Well, the point is that you do not look at any single stat in making your choice. You need to look at all three together. If you find a pitcher with a good G/F rate AND a good K rate AND a good BB rate, then you are good. If a pitcher has an extremely high K rate, like Pedro, Prior, Santana, then G/F rate doesn't matter much. But, you are also not likely to find guys like that on waivers!

Instead we are talking about guys striking out 5.5 to 7 per 9. If you find someone like that with a good G/F and low (under 3) BB/9, that's not a bad choice.
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Postby reiser » Sat Mar 25, 2006 7:48 am

Zito is God wrote:After reading Moneyball I think I actually overstate how important K/9 and K/BB ratios are...if thats possible. I honestly think I have become obsessed with those two statistics in FFB.


That's funny...after reading Moneyball I look at K/9 almost exclusively!
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Postby olympia0731 » Sat Mar 25, 2006 9:39 am

I use whip, and K/9. Perlicks thread is amazing though!!!!
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Postby The Jury » Sat Jul 15, 2006 2:42 pm

One thing that I don't think has been pointed out here is splits. This is probably the single most important thing to look at when searching for waiver wire goodies.

It takes some time for a pitcher's overall numbers to recover from some brutal performances, but you don't need to care about what a guy has done earlier this year. You only need to assess what he is doing now and what you project him to do for the rest of year.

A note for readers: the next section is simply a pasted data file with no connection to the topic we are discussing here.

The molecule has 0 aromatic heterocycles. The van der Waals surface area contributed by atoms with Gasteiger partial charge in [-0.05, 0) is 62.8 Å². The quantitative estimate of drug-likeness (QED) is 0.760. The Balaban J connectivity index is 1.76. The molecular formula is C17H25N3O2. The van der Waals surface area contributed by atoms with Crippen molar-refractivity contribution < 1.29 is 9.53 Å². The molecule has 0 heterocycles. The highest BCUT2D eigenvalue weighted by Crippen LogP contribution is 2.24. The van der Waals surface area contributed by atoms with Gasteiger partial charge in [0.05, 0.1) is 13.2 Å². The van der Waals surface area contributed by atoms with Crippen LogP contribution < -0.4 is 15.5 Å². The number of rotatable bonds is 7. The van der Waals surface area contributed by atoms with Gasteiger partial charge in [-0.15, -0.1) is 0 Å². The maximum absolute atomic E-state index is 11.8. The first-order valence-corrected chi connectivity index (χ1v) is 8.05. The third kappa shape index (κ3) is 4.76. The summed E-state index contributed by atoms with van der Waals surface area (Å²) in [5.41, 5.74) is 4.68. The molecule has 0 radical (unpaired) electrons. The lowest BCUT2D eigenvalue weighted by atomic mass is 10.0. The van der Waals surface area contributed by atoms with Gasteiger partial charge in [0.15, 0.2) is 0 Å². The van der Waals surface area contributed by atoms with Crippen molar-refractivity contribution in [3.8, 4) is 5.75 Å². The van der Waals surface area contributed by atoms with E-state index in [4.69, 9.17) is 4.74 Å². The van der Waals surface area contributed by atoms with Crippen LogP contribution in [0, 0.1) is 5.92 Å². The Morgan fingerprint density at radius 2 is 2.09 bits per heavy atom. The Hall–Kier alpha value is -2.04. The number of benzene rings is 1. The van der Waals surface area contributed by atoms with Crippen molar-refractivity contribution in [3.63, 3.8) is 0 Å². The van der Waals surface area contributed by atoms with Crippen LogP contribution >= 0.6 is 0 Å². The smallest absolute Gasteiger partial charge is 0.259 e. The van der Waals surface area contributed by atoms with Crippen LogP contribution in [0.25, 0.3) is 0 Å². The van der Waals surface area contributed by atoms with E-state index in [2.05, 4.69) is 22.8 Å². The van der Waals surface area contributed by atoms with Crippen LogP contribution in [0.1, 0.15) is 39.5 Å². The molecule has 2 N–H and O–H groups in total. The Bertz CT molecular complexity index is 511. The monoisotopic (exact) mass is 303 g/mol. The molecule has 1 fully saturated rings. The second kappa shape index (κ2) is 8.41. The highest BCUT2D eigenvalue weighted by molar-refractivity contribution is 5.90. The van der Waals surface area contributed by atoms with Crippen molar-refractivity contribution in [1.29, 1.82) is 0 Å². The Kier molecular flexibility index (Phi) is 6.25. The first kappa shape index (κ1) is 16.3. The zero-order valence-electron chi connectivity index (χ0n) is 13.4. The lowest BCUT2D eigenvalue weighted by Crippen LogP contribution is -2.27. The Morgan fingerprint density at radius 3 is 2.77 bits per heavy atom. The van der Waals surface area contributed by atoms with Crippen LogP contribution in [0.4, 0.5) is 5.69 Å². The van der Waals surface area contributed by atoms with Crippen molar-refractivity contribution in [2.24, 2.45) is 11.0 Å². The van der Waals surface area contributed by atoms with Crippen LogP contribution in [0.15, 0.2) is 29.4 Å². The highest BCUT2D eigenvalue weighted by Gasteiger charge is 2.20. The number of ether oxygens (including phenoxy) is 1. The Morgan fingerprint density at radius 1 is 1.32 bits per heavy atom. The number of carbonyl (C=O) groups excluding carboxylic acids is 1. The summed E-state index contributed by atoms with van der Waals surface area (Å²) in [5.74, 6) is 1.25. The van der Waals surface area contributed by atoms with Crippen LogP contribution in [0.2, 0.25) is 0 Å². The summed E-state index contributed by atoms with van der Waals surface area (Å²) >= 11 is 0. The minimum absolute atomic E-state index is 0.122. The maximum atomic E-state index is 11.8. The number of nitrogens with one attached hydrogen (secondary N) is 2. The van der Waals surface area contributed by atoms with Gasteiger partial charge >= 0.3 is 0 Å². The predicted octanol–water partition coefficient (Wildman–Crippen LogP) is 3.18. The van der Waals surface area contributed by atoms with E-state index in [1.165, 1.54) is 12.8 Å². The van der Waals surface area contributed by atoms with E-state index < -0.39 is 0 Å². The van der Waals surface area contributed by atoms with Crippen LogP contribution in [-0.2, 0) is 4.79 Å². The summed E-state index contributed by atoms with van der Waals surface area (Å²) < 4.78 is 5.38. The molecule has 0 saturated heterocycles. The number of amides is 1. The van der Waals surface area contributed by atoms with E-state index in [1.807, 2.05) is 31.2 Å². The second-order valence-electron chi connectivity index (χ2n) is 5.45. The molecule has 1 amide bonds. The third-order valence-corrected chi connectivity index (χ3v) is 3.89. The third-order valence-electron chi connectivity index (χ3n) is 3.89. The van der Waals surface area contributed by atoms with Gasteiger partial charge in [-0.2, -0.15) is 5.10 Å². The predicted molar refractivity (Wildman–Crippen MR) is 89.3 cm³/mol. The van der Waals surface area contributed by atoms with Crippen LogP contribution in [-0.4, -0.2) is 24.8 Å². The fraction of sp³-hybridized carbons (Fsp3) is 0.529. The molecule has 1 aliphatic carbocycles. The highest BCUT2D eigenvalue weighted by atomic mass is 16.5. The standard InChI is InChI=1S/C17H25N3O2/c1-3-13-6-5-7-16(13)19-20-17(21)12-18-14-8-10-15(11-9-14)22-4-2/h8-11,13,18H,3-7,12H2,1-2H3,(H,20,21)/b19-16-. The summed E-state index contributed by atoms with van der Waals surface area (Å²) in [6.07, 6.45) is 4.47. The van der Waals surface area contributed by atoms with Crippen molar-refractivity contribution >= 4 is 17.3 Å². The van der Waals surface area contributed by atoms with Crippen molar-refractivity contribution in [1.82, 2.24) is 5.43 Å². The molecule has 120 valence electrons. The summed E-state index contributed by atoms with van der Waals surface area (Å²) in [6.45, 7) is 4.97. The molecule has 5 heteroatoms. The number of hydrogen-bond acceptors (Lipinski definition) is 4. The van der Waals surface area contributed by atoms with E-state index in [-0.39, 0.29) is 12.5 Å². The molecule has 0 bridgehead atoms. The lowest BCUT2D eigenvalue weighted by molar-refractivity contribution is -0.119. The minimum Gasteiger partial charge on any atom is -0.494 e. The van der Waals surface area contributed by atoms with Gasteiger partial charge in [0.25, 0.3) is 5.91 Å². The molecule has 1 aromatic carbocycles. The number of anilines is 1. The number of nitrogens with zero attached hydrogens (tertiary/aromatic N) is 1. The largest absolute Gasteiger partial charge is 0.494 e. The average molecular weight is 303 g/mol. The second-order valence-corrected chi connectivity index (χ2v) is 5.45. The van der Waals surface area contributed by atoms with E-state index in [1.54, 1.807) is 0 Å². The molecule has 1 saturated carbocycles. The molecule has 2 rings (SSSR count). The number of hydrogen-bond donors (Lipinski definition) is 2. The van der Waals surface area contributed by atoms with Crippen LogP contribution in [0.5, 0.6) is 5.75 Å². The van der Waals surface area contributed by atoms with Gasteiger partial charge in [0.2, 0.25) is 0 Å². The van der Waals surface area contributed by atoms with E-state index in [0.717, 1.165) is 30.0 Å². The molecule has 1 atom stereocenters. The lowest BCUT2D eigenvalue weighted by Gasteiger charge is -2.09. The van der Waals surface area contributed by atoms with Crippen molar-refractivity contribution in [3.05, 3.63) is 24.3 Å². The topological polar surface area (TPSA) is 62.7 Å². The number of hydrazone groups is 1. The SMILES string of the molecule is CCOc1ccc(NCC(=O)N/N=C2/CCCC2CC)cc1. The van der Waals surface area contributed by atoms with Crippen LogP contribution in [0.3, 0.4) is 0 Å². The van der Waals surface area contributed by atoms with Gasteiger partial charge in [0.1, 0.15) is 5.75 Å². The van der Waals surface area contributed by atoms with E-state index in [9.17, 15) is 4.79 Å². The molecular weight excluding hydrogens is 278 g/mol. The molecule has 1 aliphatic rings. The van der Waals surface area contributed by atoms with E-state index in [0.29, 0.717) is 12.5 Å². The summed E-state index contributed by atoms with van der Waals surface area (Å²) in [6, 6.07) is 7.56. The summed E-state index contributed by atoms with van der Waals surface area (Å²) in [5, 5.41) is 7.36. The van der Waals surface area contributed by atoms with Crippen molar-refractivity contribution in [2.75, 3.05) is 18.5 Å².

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Re: Finding good pitchers on waivers...

Postby ordinarygenius » Sat Jul 15, 2006 6:57 pm

[quote="quitesanemax"]The obvious stats like Wins, Losses, and ERA can be deceiving.

I have been told that it is best to look at their WHIP and BAA. Usually, when I look at a pitcher's WHIP, I consider under 1.15 good, and absolutely won't touch a pitcher with a WHIP over 1.25.

As far as BAA goes, what is considered good? I usually look at under .250 as pretty good. What should be a cutoff BAA for not picking up pitchers?

Is there any other advice you can give, as far as what to look for in a pitcher?

Is there a different strategy as far as between SPs and RPs, besides the obvious ones...

Thanks.[/quote]

You can't really go with absolute numbers on this matter. It all depends on how many players are taken in a league.

But if you “absolutely won't touch” a pitcher with a WHIP over 1.25 and can live with it, you must be in an extremely shallow league. Only a dozen MLB regular starters fill that bill.
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Postby johnsamo » Sat Jul 15, 2006 7:30 pm

I like to look for a pitcher on a good to average team that's facing KC or Pittsburgh. Might just get one start before I drop him, but a win is likely.